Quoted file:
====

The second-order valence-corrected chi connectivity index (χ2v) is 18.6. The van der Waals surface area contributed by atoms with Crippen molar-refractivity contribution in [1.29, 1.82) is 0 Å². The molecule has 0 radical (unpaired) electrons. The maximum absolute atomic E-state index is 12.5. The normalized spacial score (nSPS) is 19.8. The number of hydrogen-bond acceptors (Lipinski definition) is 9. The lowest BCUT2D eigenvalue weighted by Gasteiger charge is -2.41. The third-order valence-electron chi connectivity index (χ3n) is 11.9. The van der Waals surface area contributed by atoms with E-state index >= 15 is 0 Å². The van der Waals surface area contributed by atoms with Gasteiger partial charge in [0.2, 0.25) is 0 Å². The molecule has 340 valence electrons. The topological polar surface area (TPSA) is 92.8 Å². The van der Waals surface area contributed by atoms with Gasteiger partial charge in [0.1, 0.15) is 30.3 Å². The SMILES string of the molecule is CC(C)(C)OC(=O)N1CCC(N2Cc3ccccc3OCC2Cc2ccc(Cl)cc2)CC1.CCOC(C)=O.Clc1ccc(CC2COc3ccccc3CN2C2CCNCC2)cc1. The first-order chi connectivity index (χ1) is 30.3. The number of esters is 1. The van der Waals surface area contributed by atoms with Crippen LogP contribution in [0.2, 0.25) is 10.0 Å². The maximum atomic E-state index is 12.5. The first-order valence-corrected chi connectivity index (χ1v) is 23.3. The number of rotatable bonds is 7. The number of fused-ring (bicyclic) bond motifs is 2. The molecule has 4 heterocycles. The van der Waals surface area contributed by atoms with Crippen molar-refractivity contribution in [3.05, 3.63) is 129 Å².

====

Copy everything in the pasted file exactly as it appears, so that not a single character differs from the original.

The second-order valence-corrected chi connectivity index (χ2v) is 18.6. The van der Waals surface area contributed by atoms with Crippen molar-refractivity contribution in [1.29, 1.82) is 0 Å². The molecule has 0 radical (unpaired) electrons. The maximum absolute atomic E-state index is 12.5. The normalized spacial score (nSPS) is 19.8. The number of hydrogen-bond acceptors (Lipinski definition) is 9. The lowest BCUT2D eigenvalue weighted by Gasteiger charge is -2.41. The third-order valence-electron chi connectivity index (χ3n) is 11.9. The van der Waals surface area contributed by atoms with E-state index >= 15 is 0 Å². The van der Waals surface area contributed by atoms with Gasteiger partial charge in [0.2, 0.25) is 0 Å². The molecule has 340 valence electrons. The topological polar surface area (TPSA) is 92.8 Å². The van der Waals surface area contributed by atoms with Gasteiger partial charge in [0.1, 0.15) is 30.3 Å². The SMILES string of the molecule is CC(C)(C)OC(=O)N1CCC(N2Cc3ccccc3OCC2Cc2ccc(Cl)cc2)CC1.CCOC(C)=O.Clc1ccc(CC2COc3ccccc3CN2C2CCNCC2)cc1. The first-order chi connectivity index (χ1) is 30.3. The number of esters is 1. The van der Waals surface area contributed by atoms with Crippen LogP contribution in [0.2, 0.25) is 10.0 Å². The maximum atomic E-state index is 12.5. The first-order valence-corrected chi connectivity index (χ1v) is 23.3. The number of rotatable bonds is 7. The number of fused-ring (bicyclic) bond motifs is 2. The molecule has 4 heterocycles. The van der Waals surface area contributed by atoms with Crippen molar-refractivity contribution in [3.05, 3.63) is 129 Å².